A Honda Civic heading east in the westbound lanes of the divided highway through Russell County, Virginia (VA), collided head-on with a pickup truck just before sunrise on November 1, 2017. The crash killed the wrong-way driver and sent the man behind the wheel of the pickup to a hospital on the Tennessee border with severe injuries.
Virginia State Police received the report of the head-on collision at 6 am. Responding to the community of Hansonville south of Lebanon, troopers determined that the Civic driver had traveled some distance in the wrong direction where U.S. 58. U.S. 19 and State Route 614 come together.
The wrong-way driver died at the scene. A medevac helicopter transported the pickup driver to Bristol Regional Medical Center. Troopers did not have a ready explanation for why the man in the Civic was driving into the path of oncoming traffic.
When the National Transportation Safety Board commissioned a special report on the causes of wrong-way crashes and how to prevent them, researchers found the following risk factors:
- Impairment from alcohol use
- Confusion by elderly drivers
- Impairment by prescription medications and illegal drugs
- Insufficient traffic control devices
- Inadequate highway design
- Poor visibility for street signs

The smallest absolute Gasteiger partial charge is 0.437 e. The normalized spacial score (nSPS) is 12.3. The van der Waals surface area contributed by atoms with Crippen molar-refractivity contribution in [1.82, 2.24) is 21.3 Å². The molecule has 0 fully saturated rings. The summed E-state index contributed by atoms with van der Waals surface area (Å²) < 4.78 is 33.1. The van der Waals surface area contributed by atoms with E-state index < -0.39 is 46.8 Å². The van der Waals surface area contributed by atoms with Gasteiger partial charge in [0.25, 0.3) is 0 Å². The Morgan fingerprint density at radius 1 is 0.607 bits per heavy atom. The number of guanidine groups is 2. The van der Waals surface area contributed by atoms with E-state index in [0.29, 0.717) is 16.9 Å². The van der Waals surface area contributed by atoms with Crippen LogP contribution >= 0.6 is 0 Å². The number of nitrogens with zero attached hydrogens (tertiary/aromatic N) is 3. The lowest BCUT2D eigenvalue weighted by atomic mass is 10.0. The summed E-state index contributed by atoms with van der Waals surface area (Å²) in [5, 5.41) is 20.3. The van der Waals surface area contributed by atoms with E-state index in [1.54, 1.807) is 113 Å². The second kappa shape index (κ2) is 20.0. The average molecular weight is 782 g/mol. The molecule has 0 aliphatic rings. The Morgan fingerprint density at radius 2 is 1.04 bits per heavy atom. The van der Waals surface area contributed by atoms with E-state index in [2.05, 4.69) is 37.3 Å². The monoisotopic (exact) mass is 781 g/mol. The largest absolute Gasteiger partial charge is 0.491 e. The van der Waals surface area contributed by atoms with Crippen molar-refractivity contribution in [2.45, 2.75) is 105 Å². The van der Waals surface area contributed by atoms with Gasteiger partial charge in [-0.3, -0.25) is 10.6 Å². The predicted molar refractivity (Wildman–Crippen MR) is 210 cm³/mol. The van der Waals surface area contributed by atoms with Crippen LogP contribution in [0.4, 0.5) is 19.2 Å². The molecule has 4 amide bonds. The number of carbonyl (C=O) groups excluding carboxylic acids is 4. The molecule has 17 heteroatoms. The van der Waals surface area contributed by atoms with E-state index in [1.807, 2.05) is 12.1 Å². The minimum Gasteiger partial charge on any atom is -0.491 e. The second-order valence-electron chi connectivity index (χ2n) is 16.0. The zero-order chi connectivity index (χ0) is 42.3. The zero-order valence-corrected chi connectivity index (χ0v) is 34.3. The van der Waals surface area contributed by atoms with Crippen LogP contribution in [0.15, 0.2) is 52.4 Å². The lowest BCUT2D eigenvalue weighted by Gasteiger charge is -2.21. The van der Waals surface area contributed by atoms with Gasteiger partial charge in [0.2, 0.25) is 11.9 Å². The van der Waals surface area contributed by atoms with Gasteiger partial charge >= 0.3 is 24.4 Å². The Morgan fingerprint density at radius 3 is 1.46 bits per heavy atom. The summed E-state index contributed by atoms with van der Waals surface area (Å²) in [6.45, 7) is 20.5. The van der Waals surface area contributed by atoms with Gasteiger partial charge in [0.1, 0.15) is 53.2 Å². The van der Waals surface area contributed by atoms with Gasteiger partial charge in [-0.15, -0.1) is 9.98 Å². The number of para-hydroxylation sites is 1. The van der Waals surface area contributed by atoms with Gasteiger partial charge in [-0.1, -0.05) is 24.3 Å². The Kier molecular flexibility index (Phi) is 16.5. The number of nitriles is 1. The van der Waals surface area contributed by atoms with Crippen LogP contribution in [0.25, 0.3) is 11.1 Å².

- Insufficient attention to the problem of wrong-way driving by state transportation officials
Whatever causes a driver to travel the wrong way on a highway, the results are often tragic. According to the Federal Highway Administration, “In the United States, WWD [wrong-way driving] crashes result in 300 to 400 people killed each year on average, representing approximately 1 percent of the total number of traffic related fatalities that occur annually. While this is a small percentage overall, because WWD crashes involve head-on or opposite direction sideswipe crashes at high speeds, they tend to be relatively more severe than other types of crashes.”
When his health permits him to do so, the pickup truck driver who survived the head-on collision on U.S. 58 in Russell County should consider contacting an experienced Virginia personal injury lawyer to discuss options for filing insurance claims. Even though the wrong-way driver died, his insurance policy will remain in effect until all claims filed in a timely manner are settled. Because an insurance company can make it difficult to receive settlements from a deceased policyholder, enlisting the assistance of a dedicated personal injury lawyer will help clear away barriers to receiving compensation and damages.